Nonsteroidal anti-inflammatory drugs (NASAIDs) are used in the treatment of a variety of symptoms and conditions, ranging from mild to moderate pain-reliever to their use in the reduction of heart attacks and strokes. The long name associated with NSAIDs might be a bit intimidating at first, but it does give a good indication of both the structure and function of NSAIDs, as explained below.
In the world of biochemistry, one thing that readily becomes apparent about biological molecules is that a given molecule's structure determines its function. As we will see, it is the nonsteroidal structure that allows NSAIDs to function as an anti-inflammatory drug.
Tersely stated, steroids are long hydrocarbon-based lipids characterized by four fused rings. To say that the NSAIDs are nonsteroidal, is to to relay a large piece of information about their structure. Given the structure of aspirin (a common over-the-counter NSAID) and cholesterol (a biologically-present steroid) the large difference in size is readily apparent. As seen in the pictures above, steroids can be roughly four to five times larger than the average NSAID. The relatively small size of NSAIDs in comparison to biological macromolecules allow molecules classified as NSAIDs to act as substrates that bind to the active site of specific enzymes, inhibiting the enzyme from participating in catalytic reactions. This is an example of competitive inhibition, in which the substrate (an NSAID, in this case) blocks the enzyme's active site, reducing its activity.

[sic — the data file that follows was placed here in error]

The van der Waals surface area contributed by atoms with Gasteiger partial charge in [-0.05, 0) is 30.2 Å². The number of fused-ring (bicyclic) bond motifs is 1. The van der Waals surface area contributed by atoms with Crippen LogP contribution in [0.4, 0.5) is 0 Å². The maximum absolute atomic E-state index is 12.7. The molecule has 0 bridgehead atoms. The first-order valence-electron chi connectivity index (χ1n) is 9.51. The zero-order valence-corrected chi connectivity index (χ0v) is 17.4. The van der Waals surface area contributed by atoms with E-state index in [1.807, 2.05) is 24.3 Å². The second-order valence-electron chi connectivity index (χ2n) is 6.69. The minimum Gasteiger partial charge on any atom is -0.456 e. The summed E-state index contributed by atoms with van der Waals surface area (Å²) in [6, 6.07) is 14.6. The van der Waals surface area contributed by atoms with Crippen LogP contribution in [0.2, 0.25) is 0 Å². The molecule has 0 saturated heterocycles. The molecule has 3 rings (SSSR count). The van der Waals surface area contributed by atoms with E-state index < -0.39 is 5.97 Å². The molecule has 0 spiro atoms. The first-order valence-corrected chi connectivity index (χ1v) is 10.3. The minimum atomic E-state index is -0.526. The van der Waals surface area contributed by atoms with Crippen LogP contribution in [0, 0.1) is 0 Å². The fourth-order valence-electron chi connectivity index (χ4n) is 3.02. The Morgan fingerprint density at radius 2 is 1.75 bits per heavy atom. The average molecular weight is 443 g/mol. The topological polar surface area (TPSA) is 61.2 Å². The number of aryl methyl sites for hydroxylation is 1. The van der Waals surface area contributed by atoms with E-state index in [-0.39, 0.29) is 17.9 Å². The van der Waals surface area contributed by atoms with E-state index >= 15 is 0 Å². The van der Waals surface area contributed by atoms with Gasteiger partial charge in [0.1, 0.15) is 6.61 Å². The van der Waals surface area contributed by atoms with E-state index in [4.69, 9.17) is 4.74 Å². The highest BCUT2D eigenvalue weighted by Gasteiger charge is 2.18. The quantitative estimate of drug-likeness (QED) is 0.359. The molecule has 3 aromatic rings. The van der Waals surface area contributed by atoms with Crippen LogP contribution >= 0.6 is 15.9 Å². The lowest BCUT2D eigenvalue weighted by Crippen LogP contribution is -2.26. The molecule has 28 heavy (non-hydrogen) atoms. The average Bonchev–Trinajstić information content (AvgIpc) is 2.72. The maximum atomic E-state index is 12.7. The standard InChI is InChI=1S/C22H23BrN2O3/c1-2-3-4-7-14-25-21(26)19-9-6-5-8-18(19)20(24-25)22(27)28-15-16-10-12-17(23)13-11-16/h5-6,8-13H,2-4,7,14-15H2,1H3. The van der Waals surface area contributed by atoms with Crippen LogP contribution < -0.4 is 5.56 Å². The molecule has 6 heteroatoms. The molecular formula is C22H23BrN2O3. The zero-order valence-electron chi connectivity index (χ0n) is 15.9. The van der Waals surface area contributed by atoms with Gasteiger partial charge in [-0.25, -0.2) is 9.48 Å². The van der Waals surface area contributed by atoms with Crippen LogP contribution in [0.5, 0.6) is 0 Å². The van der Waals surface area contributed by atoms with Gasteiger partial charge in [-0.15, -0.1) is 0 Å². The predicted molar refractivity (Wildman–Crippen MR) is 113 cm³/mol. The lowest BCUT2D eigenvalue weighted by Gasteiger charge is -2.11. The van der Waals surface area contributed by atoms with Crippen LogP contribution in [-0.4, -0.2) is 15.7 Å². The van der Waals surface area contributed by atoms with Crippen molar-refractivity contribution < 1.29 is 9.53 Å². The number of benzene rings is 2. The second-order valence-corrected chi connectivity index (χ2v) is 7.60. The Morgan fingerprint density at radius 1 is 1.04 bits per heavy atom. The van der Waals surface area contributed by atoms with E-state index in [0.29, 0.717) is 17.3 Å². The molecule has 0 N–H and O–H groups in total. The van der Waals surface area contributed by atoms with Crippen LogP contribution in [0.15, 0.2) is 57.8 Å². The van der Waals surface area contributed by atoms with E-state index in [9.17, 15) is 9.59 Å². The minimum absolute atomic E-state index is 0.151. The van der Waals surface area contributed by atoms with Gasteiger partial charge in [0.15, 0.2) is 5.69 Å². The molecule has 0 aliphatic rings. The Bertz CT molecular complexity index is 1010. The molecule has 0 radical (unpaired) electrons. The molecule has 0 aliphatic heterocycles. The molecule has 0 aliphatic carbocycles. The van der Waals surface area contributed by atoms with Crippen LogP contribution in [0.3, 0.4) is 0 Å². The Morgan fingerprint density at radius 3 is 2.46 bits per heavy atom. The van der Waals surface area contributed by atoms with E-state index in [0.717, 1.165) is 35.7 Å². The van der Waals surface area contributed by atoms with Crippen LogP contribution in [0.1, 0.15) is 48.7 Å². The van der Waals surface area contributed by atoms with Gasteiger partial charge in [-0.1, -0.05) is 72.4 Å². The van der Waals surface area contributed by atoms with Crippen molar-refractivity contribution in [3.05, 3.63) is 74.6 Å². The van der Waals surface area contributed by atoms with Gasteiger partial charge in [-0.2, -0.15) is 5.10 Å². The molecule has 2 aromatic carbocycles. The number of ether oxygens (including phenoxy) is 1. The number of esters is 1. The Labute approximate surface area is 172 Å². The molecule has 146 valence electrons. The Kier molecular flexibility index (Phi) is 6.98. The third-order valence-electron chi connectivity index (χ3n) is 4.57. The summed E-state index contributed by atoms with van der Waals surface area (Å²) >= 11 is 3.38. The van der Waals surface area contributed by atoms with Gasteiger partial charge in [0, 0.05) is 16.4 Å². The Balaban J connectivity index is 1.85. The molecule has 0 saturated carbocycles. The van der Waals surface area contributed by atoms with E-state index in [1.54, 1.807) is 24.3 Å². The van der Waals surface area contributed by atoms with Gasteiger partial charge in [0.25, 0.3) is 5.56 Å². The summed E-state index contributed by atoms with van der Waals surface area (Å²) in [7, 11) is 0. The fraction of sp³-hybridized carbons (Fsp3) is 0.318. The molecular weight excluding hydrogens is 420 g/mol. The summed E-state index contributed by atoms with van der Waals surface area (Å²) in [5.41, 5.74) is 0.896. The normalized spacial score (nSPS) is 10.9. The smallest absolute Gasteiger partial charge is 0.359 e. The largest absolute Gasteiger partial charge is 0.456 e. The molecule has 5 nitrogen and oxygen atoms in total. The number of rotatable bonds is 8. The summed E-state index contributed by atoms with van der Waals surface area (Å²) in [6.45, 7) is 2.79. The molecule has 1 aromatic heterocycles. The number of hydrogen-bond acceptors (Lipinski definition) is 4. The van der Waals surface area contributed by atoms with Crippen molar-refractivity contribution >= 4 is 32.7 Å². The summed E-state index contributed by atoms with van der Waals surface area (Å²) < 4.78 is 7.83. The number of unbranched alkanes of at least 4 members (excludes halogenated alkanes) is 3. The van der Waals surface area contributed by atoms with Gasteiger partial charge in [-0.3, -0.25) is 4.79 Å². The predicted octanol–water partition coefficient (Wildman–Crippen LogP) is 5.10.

In this case the enzyme that is being blocked is an enzyme that is involved in inflammation. By blocking the enzyme involved in the inflammatory response, NSAIDs are able to reduce inflammation, resulting in their wide spread clinical use as pain-relievers. In order to understand how NSAIDs reduce inflammation it is importnat to understand how the normal, uninhibited mechanism of inflammation works.
In short, the enzyme cyclooxygenase converts arachidonic acid to prostaglandins, which act as chemical messengers, stimulating vasodilation. The increase in blood to a particular area or to a damaged tissue causes swelling along with what we perceive as pain. Normally, damaged tissues release prostaglandins, requiring the effective catalytic work of cyclooxygenase. As in the case of other enzymes, cyclooxygenase increases the rate of production of prostaglandins by stabilizing the high-energy intermediate involved in the conversion of arachidonic acid to prostaglandins.
http://orthoinfo.aaos.org/topic.cfm?topic=a00284 What are NSAIDs?
http://www.medicinenet.com/nonsteroidal_antiinflammatory_drugs/article.htm Nonsteroidal Anti-inflammatory Drugs
http://www.webmd.com/rheumatoid-arthritis/features/how-anti-inflammatory-drugs-work Pain Relievers: How NSAIDs Work